Presented by: Jacob Tucci
Creating furniture holds the opportunity to express my theory of humans-object relationships and dwell in the satisfaction of making.
Furniture is first an object of utility, but many people choose furniture to suggest more about their identity than how functionally successful an object might be. Considering how humans relate to their objects, I strive to craft furniture that satisfies both beauty and use-value, while planning for an object’s functional effectiveness over its lifetime.
The process of Making and using my hands to craft an object is one of the most satisfying aspects of my work. I tend to be fastidious about every proportion and detail, celebrating the machine-like quality of the object’s assembly. I use all the tools available to me, hand, mechanical and digital, to design furniture. 3D printing has exploded internationally and opened new avenues for design and making. Chair 29 showcases my entry into this new frontier of Making.
With my love for Making, I designed a chair that other users could also share in the satisfaction of making, customizing and assembling their own chair, yet still have high quality aesthetics and ergonomics. 3D printing is the future of making. Rather than searching the shelves, a 3D printer gives an individual the power to create and make what they need or desire. As with my previous furniture pieces, the mechanical connections are celebrated rather than hidden from sight.
To address the size limitations of 3D printers, the chair is assembled from 29 individually printed pieces. Each part can be printed from a 11”x 8” x 8” printer bed. To add flexibility to the chair, alternative bases can be crafted and mounted by the user. The mounting studs located under the seat act as both an attachment for the 3D printed legs or a stud for screw mounting a metal or wood base.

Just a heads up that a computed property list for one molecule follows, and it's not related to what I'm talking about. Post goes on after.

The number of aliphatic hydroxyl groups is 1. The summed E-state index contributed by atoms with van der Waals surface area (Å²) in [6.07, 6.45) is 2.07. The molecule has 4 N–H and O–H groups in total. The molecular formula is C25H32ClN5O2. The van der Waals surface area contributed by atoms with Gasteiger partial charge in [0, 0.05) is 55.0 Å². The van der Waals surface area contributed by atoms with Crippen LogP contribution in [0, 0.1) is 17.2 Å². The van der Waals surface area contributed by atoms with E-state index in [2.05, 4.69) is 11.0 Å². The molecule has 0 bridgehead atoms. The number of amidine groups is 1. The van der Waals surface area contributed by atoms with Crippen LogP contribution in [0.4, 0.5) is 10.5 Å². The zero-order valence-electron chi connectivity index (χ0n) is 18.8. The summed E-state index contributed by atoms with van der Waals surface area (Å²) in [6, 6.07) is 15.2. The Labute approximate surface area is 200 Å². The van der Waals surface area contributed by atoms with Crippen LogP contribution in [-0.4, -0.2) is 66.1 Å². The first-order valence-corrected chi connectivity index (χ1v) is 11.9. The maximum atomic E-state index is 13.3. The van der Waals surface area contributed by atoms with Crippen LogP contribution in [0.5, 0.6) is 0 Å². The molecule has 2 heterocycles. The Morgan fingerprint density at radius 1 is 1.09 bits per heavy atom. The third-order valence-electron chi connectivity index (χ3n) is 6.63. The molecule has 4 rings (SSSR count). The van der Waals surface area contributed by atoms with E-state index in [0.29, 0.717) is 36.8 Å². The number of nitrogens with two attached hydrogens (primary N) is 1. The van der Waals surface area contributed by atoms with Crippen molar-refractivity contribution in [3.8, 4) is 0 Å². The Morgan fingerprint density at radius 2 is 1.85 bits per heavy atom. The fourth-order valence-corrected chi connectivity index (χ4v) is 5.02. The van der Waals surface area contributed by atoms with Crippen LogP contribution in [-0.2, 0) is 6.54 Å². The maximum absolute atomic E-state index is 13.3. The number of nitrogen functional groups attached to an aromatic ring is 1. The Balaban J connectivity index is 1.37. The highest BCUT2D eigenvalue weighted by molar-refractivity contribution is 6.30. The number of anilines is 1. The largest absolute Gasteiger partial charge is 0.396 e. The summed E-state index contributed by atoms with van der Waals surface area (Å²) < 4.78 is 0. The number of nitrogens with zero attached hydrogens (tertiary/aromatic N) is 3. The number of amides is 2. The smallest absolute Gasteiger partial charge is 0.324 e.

The programmatic goal was to create a comfortable and ergonomic lounge chair designed to accommodate the use of digital devices that can be printed by a consumer level 3D printer. To create an ergonomic chair for using digital devices (like a tablet), the chair has a pronounced lumbar support and high arm rests.
Organic and mechanical describe Chair 29’s silhouette. The form was inspired by the proportions of the Eames plywood lounge chair, one of the most comfortable non-upholstered chairs to date. The organic profile of Chair 29 is complemented with subtle angular lines of the legs and chamfered edges. The 29 parts are fastened with stainless allen head bolts, adding to the mechanical maker look. The legs are bone-like in section giving the 3D printed legs superior strength. For even more additional strength, tubular shafts are incorporated into the leg design to add surface area and to accept an optional steel rod for increased stiffness.
Chair 29 is in the prototype testing phase. All the details have been developed and most recently I printed a 3D scale model at 3”=1’. I am moving forward with full-scale testing and investigating additional upholstered possibilities.